Larrian Gillespie, MD, in her book “The Goddess Diet,” suggests shifting the groceries in your home to retrain your brain to crave healthy -- not junk -- food.
Since I’ll try anything, this weekend I am going to take her advice. Hey: It’s fall, and time for me to clean out my pantry and fridge.
Start at the top shelf of the fridge, and stock it with healthy and low-cal beverages: skim milk, 100% fruit and veggie juices (no sugar added) and calorie-free soft drinks. Why? Says Dr. Gillespie, “Staying well hydrated naturally helps curb your appetite." Use these slimming thirst-quenchers to cut just two sugary sodas out of your daily diet and University of Minnesota researchers say you can shed up to 33 pounds this year.
Second shelf is the place for fruit and veggies. Weird huh? What about those drawers? (More about those later.) Dr. Gillespie suggests: “For a double duty benefit, keep ready-to-eat, pre-cut pieces right at the front, and you’ll double your produce intake.”
Third shelf is for protein: hard-boiled eggs, precooked, skinless lean meats, nuts and reduced-fat dairy (such as yogurt and cheese). Women who add at least two ounces of protein to every meal eat 31 percent fewer calories daily, say Yale University researchers. Protein stimulates the intestines to release cholecystokinin, a hormone that travels to the brain and shuts down hunger pangs.
And about those crispers: Stash calorie-laden food, like leftover fast food and sweet treats. Plus, tucking diet-busting temptations out of sight can cut snacking by more than half, according to Cornell University studies.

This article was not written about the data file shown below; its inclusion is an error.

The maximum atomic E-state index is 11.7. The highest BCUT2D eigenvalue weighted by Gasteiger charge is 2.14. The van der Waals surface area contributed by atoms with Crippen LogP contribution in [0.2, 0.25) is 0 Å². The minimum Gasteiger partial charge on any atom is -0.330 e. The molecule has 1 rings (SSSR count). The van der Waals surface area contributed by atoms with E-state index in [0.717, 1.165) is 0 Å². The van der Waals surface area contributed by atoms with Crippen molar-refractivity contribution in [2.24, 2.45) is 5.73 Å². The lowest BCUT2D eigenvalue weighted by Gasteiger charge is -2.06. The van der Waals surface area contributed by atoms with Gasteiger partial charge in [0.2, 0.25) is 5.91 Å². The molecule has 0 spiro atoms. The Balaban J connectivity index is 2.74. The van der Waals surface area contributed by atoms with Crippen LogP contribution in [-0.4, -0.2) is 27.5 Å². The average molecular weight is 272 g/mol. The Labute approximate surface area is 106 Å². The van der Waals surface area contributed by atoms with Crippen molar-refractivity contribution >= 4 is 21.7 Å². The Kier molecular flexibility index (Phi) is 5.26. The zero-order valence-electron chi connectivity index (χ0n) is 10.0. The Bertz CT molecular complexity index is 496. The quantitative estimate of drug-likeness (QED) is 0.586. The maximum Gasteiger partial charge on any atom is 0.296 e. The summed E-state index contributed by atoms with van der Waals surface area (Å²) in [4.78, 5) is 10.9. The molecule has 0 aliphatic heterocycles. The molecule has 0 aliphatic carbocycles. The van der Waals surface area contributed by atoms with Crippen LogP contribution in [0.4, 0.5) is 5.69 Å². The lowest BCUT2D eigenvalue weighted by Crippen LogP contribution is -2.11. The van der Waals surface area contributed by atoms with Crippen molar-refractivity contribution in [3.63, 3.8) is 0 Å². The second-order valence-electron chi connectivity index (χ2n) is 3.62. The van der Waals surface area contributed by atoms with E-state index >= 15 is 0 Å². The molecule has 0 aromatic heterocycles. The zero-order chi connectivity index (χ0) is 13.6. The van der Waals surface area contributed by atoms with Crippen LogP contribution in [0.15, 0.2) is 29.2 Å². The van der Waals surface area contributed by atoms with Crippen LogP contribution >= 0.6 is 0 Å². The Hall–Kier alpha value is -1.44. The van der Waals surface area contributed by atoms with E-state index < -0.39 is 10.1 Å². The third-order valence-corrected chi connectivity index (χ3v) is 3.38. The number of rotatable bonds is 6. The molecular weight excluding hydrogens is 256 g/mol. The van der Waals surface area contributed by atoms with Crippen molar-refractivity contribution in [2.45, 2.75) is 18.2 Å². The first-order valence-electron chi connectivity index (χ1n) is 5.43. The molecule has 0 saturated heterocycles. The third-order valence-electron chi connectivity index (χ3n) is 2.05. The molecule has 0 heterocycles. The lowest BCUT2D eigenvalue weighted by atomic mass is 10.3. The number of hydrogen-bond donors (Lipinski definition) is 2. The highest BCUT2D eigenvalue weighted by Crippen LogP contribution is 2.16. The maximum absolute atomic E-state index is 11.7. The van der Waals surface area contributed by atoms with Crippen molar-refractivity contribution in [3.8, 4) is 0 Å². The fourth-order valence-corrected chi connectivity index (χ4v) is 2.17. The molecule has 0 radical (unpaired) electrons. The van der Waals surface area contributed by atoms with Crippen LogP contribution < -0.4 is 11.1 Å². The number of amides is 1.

Refrigerator door: Fill this space with spicy mustards, hot sauces, salsas, vinegars, marinades, flavored oils and zesty dressings. Why? Jazzing up the flavor of meals helps people feel genuinely full on 200 fewer calories daily, and can help them shed up to 18 pounds per year.
Freezer: Fill it with lots of healthy conveniences to make dinner prep easier: individually-wrapped fish fillets, lean chicken breasts and frozen mixed veggies, and low-cal, guilt-free treats, like fruit bars and chilled berries for smoothies.
Cupboards: Keep your tallest, most narrow glasses and smaller salad plate upfront at eye level; larger items are stored higher. You’ll ultimately drink and eat less.
The pantry: Those diet-sabotaging chips and snacks go in opaque containers, stored on the highest shelf.
Counter: Add a radio. Soothing tunes while preparing and eating dinner will help calm stress. According to a Johns Hopkins study, people who listened to relaxing music ate 40 percent less food without even realizing it.